Monday, February 4, 2013
Did you know??
Thanks to Real Simple magazine, I came across this article that I thought was too good not to share. Marketing experts agree that people subconsciously associate specific social or cultural messages with color. Next time you walk through the mall, look at the rainbow of colors on signs, labels, doors, and shopping bags. These colors are usually always strategically placed in an effort to get you to loosen your purse strings.
Below explains how 10 different shades affect your purchasing habits;
BLACK: The signature color of sophistication (hello little black dress), it dominates high-end makeup packaging and can even make inexpensive blushes and lipsticks seem more upscale. Insert: MAC cosmetics.
BLUE: Most people like blue. No wonder it connotes trust and dependability and is a favorite logo color for financial institutions seeking to make people feel more secure. Insert: My husband's company, Deloitte & Touche. Blue can improve customer loyalty too. Patrons are 15 percent more likely to return to stores with blue color schemes than to those with orange color schemes, according to a 2003 study published in the Journal of Business Research.
BURGUNDY: This color reminds us of all things rich and refined (think red wine), so don't be surprised if the Merlot duvet cover you covet costs more than a white one in a similar style. Its prismatic cousin, brown, has similar connotations of luxury.
GREEN: Retailers often employ this color to attract eco-minded clients. But remember: just because an item is green doesn't mean it's environmentally friendly. INSERT: Whole Foods.
ORANGE: The color is associated with fairness and affordability which is why you'll find it at stores offering good value. Insert: Home Depot and Payless Shoes.
PINK: This sweet color - in particular a shade close to bubble gum - has calming effects, according to research published in the Journal of Orthomolecular Psychiatry. Scientists found that seeing pink slows people's endocrine systems and tranquilized tense muscles. Wondering how that might influence your wallet? Feeling relaxed may make it less painful to part with cash. Insert: Victoria Secret.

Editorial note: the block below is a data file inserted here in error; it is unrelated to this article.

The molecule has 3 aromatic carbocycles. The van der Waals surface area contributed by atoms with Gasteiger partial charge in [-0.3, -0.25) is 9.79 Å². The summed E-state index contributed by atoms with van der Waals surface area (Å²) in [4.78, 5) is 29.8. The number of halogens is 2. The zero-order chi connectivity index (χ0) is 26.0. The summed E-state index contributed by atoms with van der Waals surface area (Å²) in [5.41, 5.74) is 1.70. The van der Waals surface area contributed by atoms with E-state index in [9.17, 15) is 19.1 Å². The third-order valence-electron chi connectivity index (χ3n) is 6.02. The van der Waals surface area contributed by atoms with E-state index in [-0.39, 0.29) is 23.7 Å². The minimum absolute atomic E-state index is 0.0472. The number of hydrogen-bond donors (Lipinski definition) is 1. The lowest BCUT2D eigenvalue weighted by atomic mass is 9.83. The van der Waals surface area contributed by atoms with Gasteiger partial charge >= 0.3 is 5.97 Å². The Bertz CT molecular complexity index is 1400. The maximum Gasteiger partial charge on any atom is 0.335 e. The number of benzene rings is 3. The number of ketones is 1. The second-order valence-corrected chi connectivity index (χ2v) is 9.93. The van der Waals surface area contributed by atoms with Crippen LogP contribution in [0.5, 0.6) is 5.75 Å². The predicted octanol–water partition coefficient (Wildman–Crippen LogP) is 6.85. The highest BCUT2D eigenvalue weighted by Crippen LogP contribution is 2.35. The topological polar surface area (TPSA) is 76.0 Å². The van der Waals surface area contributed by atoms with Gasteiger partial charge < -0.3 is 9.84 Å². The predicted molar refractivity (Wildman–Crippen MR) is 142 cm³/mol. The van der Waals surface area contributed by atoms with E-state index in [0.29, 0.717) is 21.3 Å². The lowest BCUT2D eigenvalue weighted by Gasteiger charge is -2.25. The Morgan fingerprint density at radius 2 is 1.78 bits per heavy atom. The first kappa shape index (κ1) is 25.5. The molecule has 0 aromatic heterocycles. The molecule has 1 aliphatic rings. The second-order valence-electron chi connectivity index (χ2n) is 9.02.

RED: Although plenty of shops embrace this color (Target, TJMaxx) and still find financial success, market experts warn that, just like a stop sign, a red placard can make consumers hit the brakes. It serves as an alarm, triggering a more careful consideration of our outlays.
VIOLET: Purple reigns in the beauty industry, especially in the category or anti-aging products. When people see it, they think of royalty. Consequently, a purple box may help us persuade us that the product has special properties and is worth a princely sum. Insert: Alterna's Anti-Aging line at Sephora.
WHITE: In branding, white suggests simplicity and purity. Note: 75 percent of top skin-care brands are packaged in white. Insert: Oil of Olay to name one. It also stands for modernity and honesty, which may be why Apple swears by it.
YELLOW: A mainstay at fast food restaurants, yellow evokes energy and increases appetite, perhaps explaining why your stomach may start to growl when you pass those golden arches.
Interesting, eh? I thought so.